Learning how to read again

Some months ago Alexandra wrote about how she had to ‘re-learn’ writing for a blog after spending most of her time writing for academic publications. I am faced with the converse: re-learning how to read academic publications after spending most of my time reading laymen’s writings.


The Fight Against Overspecialisation

Busily burrowing along like moles, in the pursuit of our own little specialties, we are dizzily preoccupied with our specialized routine work. We lose the desire of coming once in a while upon the surface of the earth to take a stimulating look at the grand view of nature and its inspiring entity.

L.H. Baekeland in “The Danger of Overspecialization” (Science, New Series, Vol. 25, No. 648 (May 31, 1907), pp. 845-854)

There is no doubt that science is becoming more specialised. Go to a journal in your field and you might be surprised to find out how many papers are at least somewhat incomprehensible, which isn’t too surprising considering how many papers are actually published. For instance, a visit to the database SpringerLink shows that in the last week there, 358 new papers have been published in chemistry and materials science.

Is this increasing specialisation dangerous to graduate students? I claim that the answer is ‘yes’. (more…)

I am a hi-tech reader!

A few months ago I wrote about two distinct ways of reading your pile of papers for your seminars: using an e-reader or printing everything out. After starting as a hi-tech reader, I experimented with the paper solution last semester and in this post I will explain some of my feelings about this experience and the reasons why I moved back to PDFs this year.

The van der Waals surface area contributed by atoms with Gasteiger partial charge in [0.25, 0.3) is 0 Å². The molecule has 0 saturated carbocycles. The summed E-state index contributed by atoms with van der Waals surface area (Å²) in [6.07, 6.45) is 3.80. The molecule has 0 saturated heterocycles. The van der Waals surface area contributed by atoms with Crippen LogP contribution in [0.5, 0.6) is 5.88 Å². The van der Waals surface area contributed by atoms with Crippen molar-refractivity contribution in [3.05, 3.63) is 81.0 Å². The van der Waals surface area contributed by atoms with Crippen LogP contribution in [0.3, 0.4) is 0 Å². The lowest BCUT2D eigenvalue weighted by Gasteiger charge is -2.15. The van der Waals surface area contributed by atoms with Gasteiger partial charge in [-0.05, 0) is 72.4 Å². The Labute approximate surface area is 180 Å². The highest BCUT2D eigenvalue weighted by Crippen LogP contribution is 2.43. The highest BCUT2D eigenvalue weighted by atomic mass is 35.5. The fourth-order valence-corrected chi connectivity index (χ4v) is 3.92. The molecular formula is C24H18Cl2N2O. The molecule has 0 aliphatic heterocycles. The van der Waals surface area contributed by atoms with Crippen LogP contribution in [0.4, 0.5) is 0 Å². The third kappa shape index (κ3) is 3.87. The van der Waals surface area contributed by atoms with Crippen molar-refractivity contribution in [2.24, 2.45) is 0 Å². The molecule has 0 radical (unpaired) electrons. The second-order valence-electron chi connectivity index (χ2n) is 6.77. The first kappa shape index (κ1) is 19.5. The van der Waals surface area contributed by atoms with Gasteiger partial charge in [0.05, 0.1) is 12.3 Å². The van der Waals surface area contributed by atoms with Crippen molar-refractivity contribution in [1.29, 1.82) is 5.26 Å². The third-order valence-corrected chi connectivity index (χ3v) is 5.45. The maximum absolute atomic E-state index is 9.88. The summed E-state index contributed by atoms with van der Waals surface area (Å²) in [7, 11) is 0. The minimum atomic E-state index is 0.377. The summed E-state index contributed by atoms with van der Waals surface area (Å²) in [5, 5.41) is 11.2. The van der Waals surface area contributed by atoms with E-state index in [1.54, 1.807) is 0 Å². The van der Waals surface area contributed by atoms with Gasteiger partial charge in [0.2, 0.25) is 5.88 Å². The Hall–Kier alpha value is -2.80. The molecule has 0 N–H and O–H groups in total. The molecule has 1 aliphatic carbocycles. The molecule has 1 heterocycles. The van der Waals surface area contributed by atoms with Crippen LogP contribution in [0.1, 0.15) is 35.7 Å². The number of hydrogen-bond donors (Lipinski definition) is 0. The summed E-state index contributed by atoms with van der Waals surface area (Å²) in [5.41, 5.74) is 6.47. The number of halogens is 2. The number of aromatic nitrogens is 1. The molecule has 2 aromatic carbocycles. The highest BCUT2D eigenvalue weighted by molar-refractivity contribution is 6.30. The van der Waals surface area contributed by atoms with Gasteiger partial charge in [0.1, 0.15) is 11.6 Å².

Are you a high-tech or a low-tech reader?

iPad (credit: apple.com)

Reading is one of the main activities performed by a grad student and academics in general. In my PhD program in management, i have to read between 12 and 15 papers a week for my courses this semester, let alone all other readings such as book chapters, leisure books, blogs, e-mails, tweets, facebook news feed, so forth and so on. Yes, I probably spend half of my awake time reading.

But let me focus on these 12-15 papers. Some are as small as ten pages, but some are fifty pages long; thus, let’s consider an average of twenty pages per article. That makes 300 pages of articles to read per week, about 3,500 per semester. So how should we “consume” all this information? (more…)

Robin Hobb: A fantasy writer out of this world

Most often, fantasy books share common plots with evil forces raging and courageous, supernatural individuals battling to save the world. The characters are mostly vampires, zombies or wizards and in the long run it gets tiring and boring. After reading numerous pale imitations of J.K. Rowling and Anne Rice, I long gave up on fantasy books. And wondered if a worthwhile fantasy book would come along and I’d be plunged once more in a world beyond me.

My call was finally answered when I stumbled on Robin Hobb ‘s marvellous books – Dragon Keeper and Dragon Haven. Though she writes about a commonly fantastic beast probed by many other authors, she employs a different, yet refreshing approach with daring perspectives. Her unique settings and stimulating characters, which seemed so real to me, kept me awake for a couple of nights and even slipped into my dreams.

After reading these two books, the characters are still buzzing in my head and my heart is now firmly set on visiting the Elderling city of Kelsingra and Rain Wilds to enjoy life in the canopy trees, instead of Niagara Falls.

neerusha gokool baurhoo

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